Growing up Fundagelical, I was taught that Jesus died on the cross for my sins. You were probably taught the same thing. However, as I got older and began to unpack the theology in that statement, I became more and more ill at ease with what it implied.
The statement that Jesus died for our sins can be understood in different ways. I was taught the Penal Substitution theory of atonement. Since I have sinned and the wages of sin is death. (Romans 6:23. Yep I can still recite from the Romans Road to Salvation) Jesus willing dies in our place. (That’s the substitution part) satisfying justice so God can show mercy.
Unpacking this bluntly means that God kills his Son. This death satisfies justice (as long as a penalty is paid it doesn’t matter who pays it? Is that justice?) now that God’s blood lust is satisfied, he can be nice to us. (Of course, if you don’t believe this God will torture you forever.) God can’t simply forgive; he is bound by justice. (Does this make justice stronger than God?) I wonder since Christians are called to forgive others, are we allowed to forgive without demanding justice first? Penal substitution atonement theory wasn’t taught in the early church. It’s a product of Luther, Calvin, and the Reformation.
The early Church taught the Ransom theory of atonement. That humankind through disobedience had “sold” ourselves into slavery to Satan. Jesus then pays the ransom to Satan for humankind’s freedom. Jesus willingly dies at Satan’s hands for our redemption.
I find that one easier to accept because God isn’t a blood-lusting psycho. Satan is the bad guy but that’s OK he’s always been evil. Jesus is killed by Satan and not God.
Lately, I have been drawn to non-violent atonement theory. What’s that? Let me quote Ben Pugh, author of Atonement Theories: A way through the maze. He wrote a wonderful brief article at the Church Times website.
WE NOW come to a fourth, and very recent, way of looking at the work of Christ. This last way of looking at atonement has been more or less dominated by the French literary critic René Girard, who was converted to Christianity by reading the Gospel accounts of the crucifixion. He brings two fresh insights to these accounts.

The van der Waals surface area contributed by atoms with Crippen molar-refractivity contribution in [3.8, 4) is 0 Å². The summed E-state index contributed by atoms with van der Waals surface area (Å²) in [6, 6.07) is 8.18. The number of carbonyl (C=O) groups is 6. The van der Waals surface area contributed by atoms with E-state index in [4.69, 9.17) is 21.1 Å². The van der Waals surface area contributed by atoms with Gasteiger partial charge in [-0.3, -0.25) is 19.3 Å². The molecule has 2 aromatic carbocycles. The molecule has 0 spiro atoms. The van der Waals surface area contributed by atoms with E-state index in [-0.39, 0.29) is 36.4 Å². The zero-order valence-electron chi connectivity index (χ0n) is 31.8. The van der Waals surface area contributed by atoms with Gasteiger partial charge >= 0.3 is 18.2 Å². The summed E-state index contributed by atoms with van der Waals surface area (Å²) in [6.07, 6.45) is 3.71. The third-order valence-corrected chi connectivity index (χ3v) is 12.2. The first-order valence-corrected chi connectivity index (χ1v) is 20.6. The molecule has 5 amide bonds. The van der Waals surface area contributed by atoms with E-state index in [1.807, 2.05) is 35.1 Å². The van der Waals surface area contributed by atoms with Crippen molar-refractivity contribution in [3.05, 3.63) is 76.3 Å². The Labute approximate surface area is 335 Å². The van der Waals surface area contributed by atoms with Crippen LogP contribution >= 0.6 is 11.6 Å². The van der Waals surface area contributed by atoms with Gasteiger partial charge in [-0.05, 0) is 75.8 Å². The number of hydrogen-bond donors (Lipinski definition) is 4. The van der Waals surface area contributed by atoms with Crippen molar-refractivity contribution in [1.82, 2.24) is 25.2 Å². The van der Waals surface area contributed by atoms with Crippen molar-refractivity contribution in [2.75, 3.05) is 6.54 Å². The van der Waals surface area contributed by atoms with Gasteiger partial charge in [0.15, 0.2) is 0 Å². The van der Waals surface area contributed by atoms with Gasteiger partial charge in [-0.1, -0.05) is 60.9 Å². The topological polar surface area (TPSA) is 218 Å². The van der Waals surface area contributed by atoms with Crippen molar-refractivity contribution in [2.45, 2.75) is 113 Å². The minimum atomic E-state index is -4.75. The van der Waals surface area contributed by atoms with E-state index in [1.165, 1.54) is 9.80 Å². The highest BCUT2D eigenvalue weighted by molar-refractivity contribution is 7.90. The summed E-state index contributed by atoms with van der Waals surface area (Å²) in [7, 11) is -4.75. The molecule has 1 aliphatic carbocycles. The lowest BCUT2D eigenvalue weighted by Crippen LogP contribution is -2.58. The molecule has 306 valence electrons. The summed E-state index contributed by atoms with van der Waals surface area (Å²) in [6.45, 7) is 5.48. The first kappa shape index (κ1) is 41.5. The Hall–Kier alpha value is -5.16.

First, there is “mimetic desire”: desire that is brought about by imitating other people. We desire something, for example in an advertisement, because others have made it look desirable. We mimic other people’s desire. But Satan then puts what Girard calls “stumbling-blocks” in the way of some of our strongest desires, so that we cannot obtain those things. Mimetic rivalry ensues, in which we see others as a threat. As this process carries on, and frustrations intensify, whole communities can become enflamed with violence. It is a war of all against all.
Satan’s next tactic is to offer an answer to the cycle of violence which he himself caused, and here is the second insight. Satan presents to the community a marginal person who is slated as being the true cause of all the unrest. The whole community then turns on that person to destroy him or her. It is now a war of all against one. A temporary peace is achieved by this. This is called the “scapegoat mechanism.”
In the Gospels, we see Jesus fully absorbing all this community violence, but, crucially, it is not God who does the scapegoating. In non-violent atonement theories, God is not violent. He is on the side of the victims of scapegoating. Christ was then vindicated by his resurrection, thus fully exposing our scapegoating tendencies for what they really are.
But we are not saved by a sacrifice: people have been trying to achieve that from time immemorial. We are saved from sacrificing. We are saved from the very idea that the answer to bad violence is good violence, which we see never-endingly played out in global politics (and Hollywood) to this day.
To simplify, humans killed Jesus in an unspeakable act of violence. Jesus breaks the cycle of violence with loving forgiveness. God shows His solidarity with victims by vindicating Jesus through resurrection.
Which theory is correct? All of them have Biblical support. I’ll just go with C.S. Lewis who said that we don’t know how atonement works, but we do know that we need it.
Thanks for reading. Have a blessed Good Friday.